In our paraphrasing of the correct-answer compromise we intend no critique of the student or the teacher: the teacher unversed in computing’s core generative problems3 can do little better than take a teleological approach; the student uninspired by dreams of the problems they can solve with computing knowledge will have no entrance to their detailed study. Neither is culpable.

Add to this the darker forces that make Gardner’s correct-answer compromise the most practical path: a (UK) educational system weighted towards the recording of exam performance with league tables, based thereon, determining how desirable a school is in a market of supply (schools) and demand (parents, not students).

Anyway, back to the core generative problems: computing is a young discipline. So young, in fact, that we are still exploring the problems, let alone determining their solutions. That means two things: we must be careful to understand that no single author (not least those of this article) has a complete, correct view of what they are; and there is a critical need for a debate over their nature.

With this in mind, there are three core generative problems we’d like to focus on:

External agency influence

This problem is to have a device that works to perform repeatedly and reliably the same operations over and over again, where the goal of those operations is determined by some external agent.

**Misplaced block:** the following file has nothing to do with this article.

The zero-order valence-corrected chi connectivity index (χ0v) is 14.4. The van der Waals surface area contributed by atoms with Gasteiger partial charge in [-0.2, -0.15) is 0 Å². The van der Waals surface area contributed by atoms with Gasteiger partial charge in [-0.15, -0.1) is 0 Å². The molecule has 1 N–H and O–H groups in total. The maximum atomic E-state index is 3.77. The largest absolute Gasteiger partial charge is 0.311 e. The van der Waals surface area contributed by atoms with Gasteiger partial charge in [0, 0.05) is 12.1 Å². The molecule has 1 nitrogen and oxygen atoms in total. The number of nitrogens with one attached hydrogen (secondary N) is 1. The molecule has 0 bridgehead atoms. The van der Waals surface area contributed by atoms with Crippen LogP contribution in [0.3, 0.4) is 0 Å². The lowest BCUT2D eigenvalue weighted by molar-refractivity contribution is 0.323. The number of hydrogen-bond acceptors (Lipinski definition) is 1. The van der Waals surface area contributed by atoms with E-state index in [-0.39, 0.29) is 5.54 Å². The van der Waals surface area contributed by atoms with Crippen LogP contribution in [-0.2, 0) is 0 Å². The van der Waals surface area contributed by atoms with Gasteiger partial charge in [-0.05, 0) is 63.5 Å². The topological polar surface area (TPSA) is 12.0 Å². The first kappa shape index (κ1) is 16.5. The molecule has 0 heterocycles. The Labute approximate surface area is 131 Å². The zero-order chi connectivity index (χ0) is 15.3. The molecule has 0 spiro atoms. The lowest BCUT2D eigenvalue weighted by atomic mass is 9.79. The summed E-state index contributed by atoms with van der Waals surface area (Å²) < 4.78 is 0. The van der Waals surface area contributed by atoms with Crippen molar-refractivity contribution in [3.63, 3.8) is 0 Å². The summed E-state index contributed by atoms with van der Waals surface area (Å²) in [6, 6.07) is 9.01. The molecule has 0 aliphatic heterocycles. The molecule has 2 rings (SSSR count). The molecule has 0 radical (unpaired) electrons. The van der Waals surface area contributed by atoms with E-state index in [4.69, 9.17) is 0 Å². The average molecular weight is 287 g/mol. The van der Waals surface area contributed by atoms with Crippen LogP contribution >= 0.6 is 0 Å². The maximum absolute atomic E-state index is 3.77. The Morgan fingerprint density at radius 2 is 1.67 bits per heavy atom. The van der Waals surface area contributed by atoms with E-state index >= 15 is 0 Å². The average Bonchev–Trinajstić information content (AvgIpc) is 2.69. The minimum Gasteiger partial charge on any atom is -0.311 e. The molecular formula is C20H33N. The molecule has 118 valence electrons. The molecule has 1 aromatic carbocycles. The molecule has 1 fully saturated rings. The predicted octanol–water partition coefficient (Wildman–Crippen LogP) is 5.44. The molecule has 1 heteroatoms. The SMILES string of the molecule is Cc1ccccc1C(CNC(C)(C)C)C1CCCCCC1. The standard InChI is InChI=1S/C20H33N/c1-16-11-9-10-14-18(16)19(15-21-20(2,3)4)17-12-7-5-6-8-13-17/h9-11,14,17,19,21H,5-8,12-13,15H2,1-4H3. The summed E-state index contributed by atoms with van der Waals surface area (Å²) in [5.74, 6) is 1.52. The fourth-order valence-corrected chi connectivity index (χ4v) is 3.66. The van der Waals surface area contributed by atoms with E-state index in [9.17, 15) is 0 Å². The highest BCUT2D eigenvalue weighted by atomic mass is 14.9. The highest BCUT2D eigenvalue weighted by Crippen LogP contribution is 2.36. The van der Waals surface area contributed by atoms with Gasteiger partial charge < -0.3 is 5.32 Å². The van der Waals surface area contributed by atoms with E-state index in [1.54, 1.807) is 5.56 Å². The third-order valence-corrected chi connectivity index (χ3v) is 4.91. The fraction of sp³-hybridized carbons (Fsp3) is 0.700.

This is the problem that Charles Babbage overcame in his computations for the admiralty with the difference engine; it was also the problem that Tommy Flowers mastered in building Colossus, the world’s first programmable electronic computer, to read German war messages at Bletchley Park.

Amongst Babbage’s contributions were physical architectures by which cards can control cogs; Flowers contributed electronic architectures by which electrons can be cajoled into following certain paths under the control of programs.

Flowers work at Bletchley was, of course, coincident with Turing’s, who had already provided the new thought tools needed to enable us to think about the core generative problem of external agency influence. This motivates to a great extent mathematical approaches to computation, and so much of formal methods, concurrency theory, and related sub-disciplines4.

The development of logical and physical architectures, whether Von or non-Von Neumann, upon which successful computation can be built are here too, as are computational paradigms: imperative, procedural, logical, functional, object orientation, and the rest.

Coping with complexity

The second problem is how to grow a few lines of code to many lines - many millions of lines - so that useful computational work within a complex environment can be achieved.

Realisation that early techniques didn’t scale to complex situations was termed the ‘software crisis’ and in response we got software engineering, including, Royce’s contributions of process architectures by which many people could work together collaboratively on complex artefacts, and such processes have resulted in the most complex artefacts ever created.